Thursday, July 5, 2012

Read Me Dead by Emerald Barnes: Interview & Excerpt

Romantic Suspense

Alex wants to be a normal teenager, worrying about what dress to wear to homecoming and which handsome boy to date, but as the sole witness to her parents' horrific murder, she can never be normal.

For seven years, Alex has lived with this secret that haunts her memories.  And when the local newspaper reveals her secret, Alex is plagued by the fear that her parents' murderer will soon find himself another victim -  her.

As she follows her heart, the murderer follows her.  Normal is out of the question.   Alex's life is catapulted into a race against time to save her own life and bring her parents' murderer to justice.

[Dr. Finnegan] peers at me over his glasses and smiles consolingly.  He is a handsome man, a little older than what Dad should’ve been but only by five years.  I’ve known him ever since he and Daddy started their practice together.  His brown hair is graying around his ears, and behind those reading glasses, he has rich brown eyes that compliment his golden tan.  I trust him completely, so I can’t explain why I’m having such a hard time telling him what I saw.
“I told [Matt] the truth,” I say.
“What truth was that?”
 “Dr. Finnegan?”
“Do you have the key to Dad’s office?”
“Why do you ask?”
“I’d like to see it.”
“I don’t know if that’s best.”
He bites his lower lip as he contemplates what I’ve asked of him.
Finally he sighs and says, “All right.”
He walks to his desk and grabs a set of keys out of the top drawer.  I follow him out of his office and to Dad’s.  He puts the key in the doorknob but hesitates.
“Alexia, I’m not sure what this is going to accomplish.”
“They’ve just been on my mind a lot lately.”
He unlocks the door without saying anything and lets me walk in first.  The desk, chairs and tables aren’t in the waiting room anymore.  I’m not sure where they’ve gone.  The green on the walls has faded into a lighter shade, and the air is musty.  I find it hard to breathe, but I’m not sure if it’s because of the air or because of the memories.
Dr. Finnegan unlocks the office door.  All the furniture has been left in the room, except the filing cabinets, and is covered with dust.  The last time I was here, I was hiding under the desk coloring, right before they died.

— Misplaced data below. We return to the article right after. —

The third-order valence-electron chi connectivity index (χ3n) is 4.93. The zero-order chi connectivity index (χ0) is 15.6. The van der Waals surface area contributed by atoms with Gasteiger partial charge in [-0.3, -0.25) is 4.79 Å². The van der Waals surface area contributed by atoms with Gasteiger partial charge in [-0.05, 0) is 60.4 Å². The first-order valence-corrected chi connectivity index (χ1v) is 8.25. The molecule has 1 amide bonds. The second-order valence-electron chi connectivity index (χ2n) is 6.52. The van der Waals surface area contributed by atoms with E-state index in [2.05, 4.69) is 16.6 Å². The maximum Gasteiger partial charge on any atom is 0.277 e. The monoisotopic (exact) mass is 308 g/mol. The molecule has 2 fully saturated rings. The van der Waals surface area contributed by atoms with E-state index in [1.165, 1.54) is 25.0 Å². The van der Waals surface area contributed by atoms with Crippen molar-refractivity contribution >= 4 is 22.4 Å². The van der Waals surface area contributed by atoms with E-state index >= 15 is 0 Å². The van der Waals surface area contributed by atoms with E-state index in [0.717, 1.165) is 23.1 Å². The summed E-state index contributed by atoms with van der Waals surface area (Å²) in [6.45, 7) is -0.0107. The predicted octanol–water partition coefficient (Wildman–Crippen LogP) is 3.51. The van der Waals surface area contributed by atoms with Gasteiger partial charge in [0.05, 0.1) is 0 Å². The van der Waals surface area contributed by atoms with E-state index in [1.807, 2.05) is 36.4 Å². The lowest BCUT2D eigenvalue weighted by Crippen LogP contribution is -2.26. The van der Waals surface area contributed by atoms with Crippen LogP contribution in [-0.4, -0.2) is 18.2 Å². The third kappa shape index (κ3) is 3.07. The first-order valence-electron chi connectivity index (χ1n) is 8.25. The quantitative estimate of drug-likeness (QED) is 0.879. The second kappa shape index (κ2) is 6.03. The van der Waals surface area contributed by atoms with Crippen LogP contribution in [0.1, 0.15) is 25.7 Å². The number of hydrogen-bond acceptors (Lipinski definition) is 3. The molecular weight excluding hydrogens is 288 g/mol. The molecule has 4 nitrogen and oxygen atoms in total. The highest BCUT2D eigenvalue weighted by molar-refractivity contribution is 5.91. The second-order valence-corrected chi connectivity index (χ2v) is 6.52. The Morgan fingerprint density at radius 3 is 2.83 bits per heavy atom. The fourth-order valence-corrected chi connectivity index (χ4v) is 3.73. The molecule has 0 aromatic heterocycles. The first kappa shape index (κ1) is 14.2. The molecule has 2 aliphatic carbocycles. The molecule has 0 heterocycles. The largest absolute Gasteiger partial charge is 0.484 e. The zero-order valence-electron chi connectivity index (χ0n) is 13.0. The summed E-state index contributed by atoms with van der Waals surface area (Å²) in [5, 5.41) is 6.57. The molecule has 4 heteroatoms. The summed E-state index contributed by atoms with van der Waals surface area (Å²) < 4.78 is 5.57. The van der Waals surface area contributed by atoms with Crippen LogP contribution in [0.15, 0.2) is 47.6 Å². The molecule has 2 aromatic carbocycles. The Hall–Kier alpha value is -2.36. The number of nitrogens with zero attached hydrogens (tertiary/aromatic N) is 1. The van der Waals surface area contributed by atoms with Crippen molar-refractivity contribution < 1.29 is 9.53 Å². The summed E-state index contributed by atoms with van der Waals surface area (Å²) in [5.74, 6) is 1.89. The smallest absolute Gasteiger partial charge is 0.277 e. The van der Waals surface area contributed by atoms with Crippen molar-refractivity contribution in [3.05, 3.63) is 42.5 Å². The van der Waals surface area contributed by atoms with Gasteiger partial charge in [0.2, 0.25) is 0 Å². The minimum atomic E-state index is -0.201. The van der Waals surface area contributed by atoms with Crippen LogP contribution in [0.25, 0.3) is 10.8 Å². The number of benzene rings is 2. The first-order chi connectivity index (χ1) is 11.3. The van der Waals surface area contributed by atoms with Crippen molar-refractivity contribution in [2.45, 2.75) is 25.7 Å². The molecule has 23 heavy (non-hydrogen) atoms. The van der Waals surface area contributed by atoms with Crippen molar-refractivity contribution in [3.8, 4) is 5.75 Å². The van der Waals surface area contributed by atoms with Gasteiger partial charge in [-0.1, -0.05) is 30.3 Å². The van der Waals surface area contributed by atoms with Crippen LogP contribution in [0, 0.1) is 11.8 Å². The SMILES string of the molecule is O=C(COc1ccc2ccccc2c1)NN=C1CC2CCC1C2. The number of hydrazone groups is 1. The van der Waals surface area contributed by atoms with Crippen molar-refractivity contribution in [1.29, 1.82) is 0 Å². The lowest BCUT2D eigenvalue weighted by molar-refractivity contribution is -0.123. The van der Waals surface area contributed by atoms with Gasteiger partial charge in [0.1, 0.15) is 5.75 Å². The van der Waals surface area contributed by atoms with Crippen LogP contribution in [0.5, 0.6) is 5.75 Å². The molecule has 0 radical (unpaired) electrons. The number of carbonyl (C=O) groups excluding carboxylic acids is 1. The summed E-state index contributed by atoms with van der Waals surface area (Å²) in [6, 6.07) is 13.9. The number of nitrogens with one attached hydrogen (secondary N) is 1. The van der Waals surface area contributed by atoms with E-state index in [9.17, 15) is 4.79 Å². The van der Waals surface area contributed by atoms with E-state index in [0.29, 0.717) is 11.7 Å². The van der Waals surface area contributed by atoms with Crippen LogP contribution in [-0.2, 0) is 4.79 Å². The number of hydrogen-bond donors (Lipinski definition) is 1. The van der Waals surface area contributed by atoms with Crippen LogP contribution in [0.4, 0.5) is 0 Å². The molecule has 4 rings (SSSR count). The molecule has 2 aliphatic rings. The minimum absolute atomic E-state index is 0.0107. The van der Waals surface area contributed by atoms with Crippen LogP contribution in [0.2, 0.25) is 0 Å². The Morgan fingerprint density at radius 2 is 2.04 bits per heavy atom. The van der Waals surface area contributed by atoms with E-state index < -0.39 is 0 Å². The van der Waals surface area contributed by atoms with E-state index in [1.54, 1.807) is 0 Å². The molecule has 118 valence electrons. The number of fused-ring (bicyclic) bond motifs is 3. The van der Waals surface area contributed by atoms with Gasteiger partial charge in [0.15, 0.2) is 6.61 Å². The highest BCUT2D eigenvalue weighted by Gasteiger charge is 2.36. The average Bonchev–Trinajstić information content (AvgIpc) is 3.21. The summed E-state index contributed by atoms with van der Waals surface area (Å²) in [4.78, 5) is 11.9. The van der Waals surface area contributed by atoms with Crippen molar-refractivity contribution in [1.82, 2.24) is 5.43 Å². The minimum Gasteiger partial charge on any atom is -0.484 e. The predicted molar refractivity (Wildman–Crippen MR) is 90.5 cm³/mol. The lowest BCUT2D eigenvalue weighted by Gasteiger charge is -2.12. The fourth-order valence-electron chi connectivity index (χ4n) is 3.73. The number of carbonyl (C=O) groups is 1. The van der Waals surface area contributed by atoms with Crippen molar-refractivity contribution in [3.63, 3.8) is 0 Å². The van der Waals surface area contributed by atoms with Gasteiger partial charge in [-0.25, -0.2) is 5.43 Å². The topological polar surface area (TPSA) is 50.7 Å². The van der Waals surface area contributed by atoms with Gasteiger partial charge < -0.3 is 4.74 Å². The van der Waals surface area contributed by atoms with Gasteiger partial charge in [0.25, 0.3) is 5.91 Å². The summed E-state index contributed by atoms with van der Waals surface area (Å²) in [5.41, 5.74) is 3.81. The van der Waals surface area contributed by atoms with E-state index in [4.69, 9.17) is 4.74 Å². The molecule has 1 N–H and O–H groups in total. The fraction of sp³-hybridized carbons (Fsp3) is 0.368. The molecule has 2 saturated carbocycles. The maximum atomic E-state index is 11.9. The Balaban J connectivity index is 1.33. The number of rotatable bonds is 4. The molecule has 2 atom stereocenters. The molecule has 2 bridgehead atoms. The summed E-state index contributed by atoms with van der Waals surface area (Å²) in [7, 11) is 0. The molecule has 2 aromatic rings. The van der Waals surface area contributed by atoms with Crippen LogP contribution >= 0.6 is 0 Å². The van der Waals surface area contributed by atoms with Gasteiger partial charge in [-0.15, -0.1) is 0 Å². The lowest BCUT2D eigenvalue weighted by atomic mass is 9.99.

“It was a Saturday wasn’t it?” Dr. Finnegan asks.
“But Matty and your mom weren’t there?”
“They were with the rest of the team, celebrating Matty’s baseball team’s win.”
I walk to his desk, the light from the window illuminating my way.  I rub my hand across the dusty top.  I remember his old computer, the pictures of them.  The way the room smelled of old books and Dad’s after shave.  I lean against the desk and cry.
“I saw it,” I say through the sobs.
“Saw what, dear?”
“Them killed.”
“You mean afterwards?  Their bodies?”
“No.  I saw the man shoot them.”
He places his hand on my shoulder.  He draws in a deep breath, and his body is tense.
“But you didn’t tell the police?”
“I couldn’t.  He threatened me.”
I remember the hot breath on my face as the murderer spat out the words threatening to kill me.
“So you know who the killer is.”  He seems distant as he says those words, like something else is weighing on his mind.  I nod.
“You haven’t breathed a word to anyone in all these years?”
“Not until Friday night.”
“That’s why Matt’s upset.”
“Because I didn’t tell the cops.  Because he can’t wrap his head around how I was only ten.  Or how he’s being completely selfish!  What was I supposed to do?”
“There isn’t anything you could’ve done, Alex.  Don’t let this upset you.”
“How can I not?  I thought I could trust him, but I can’t.”
“Why did you tell your story now though?”
“I thought I saw him.”
“Saw who, dear?”
“The man who murdered them.”
“Are you going to go to the police?”
“What will they do?  You know just as well as I do that it wouldn’t matter one way or another.”
“I’m not sure that’s the case here, kiddo.”  There was a strange edge in his voice.  I’d never heard it before, but I assumed it had to do with Dad’s death.  They had been best friends.
“What happens when I do go to the cops, and he figures it out?  He’ll kill me for sure.  At least right now I have a chance of surviving.  He was gone before I told them, so he won’t know I didn’t keep my secret.” 
I try to convince myself more than him of that.